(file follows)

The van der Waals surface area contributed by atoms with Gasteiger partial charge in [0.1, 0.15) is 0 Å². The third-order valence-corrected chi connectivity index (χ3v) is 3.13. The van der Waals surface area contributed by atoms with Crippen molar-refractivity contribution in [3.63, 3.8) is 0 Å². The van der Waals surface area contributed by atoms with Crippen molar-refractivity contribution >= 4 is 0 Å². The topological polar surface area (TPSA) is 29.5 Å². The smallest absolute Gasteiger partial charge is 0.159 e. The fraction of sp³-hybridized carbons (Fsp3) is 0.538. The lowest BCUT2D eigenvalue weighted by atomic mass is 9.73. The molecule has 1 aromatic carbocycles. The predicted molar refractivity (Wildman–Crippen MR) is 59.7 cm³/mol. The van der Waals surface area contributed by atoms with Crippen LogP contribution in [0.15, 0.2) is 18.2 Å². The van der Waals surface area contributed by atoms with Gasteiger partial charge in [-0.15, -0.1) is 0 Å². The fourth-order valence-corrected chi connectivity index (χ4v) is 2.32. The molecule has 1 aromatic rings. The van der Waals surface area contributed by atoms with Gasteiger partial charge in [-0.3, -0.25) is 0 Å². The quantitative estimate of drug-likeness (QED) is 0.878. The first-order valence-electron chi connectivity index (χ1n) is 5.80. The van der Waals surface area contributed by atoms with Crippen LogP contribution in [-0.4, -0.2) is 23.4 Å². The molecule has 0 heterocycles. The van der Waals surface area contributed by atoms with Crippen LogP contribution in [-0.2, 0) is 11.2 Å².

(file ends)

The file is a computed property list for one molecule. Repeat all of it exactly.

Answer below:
The van der Waals surface area contributed by atoms with Gasteiger partial charge in [0.1, 0.15) is 0 Å². The third-order valence-corrected chi connectivity index (χ3v) is 3.13. The van der Waals surface area contributed by atoms with Crippen molar-refractivity contribution in [3.63, 3.8) is 0 Å². The van der Waals surface area contributed by atoms with Crippen molar-refractivity contribution >= 4 is 0 Å². The topological polar surface area (TPSA) is 29.5 Å². The smallest absolute Gasteiger partial charge is 0.159 e. The fraction of sp³-hybridized carbons (Fsp3) is 0.538. The lowest BCUT2D eigenvalue weighted by atomic mass is 9.73. The molecule has 1 aromatic carbocycles. The predicted molar refractivity (Wildman–Crippen MR) is 59.7 cm³/mol. The van der Waals surface area contributed by atoms with Crippen LogP contribution in [0.15, 0.2) is 18.2 Å². The van der Waals surface area contributed by atoms with Gasteiger partial charge in [-0.15, -0.1) is 0 Å². The fourth-order valence-corrected chi connectivity index (χ4v) is 2.32. The molecule has 1 aromatic rings. The van der Waals surface area contributed by atoms with Gasteiger partial charge in [-0.3, -0.25) is 0 Å². The quantitative estimate of drug-likeness (QED) is 0.878. The first-order valence-electron chi connectivity index (χ1n) is 5.80. The van der Waals surface area contributed by atoms with Crippen LogP contribution in [-0.4, -0.2) is 23.4 Å². The molecule has 0 heterocycles. The van der Waals surface area contributed by atoms with Crippen LogP contribution in [-0.2, 0) is 11.2 Å².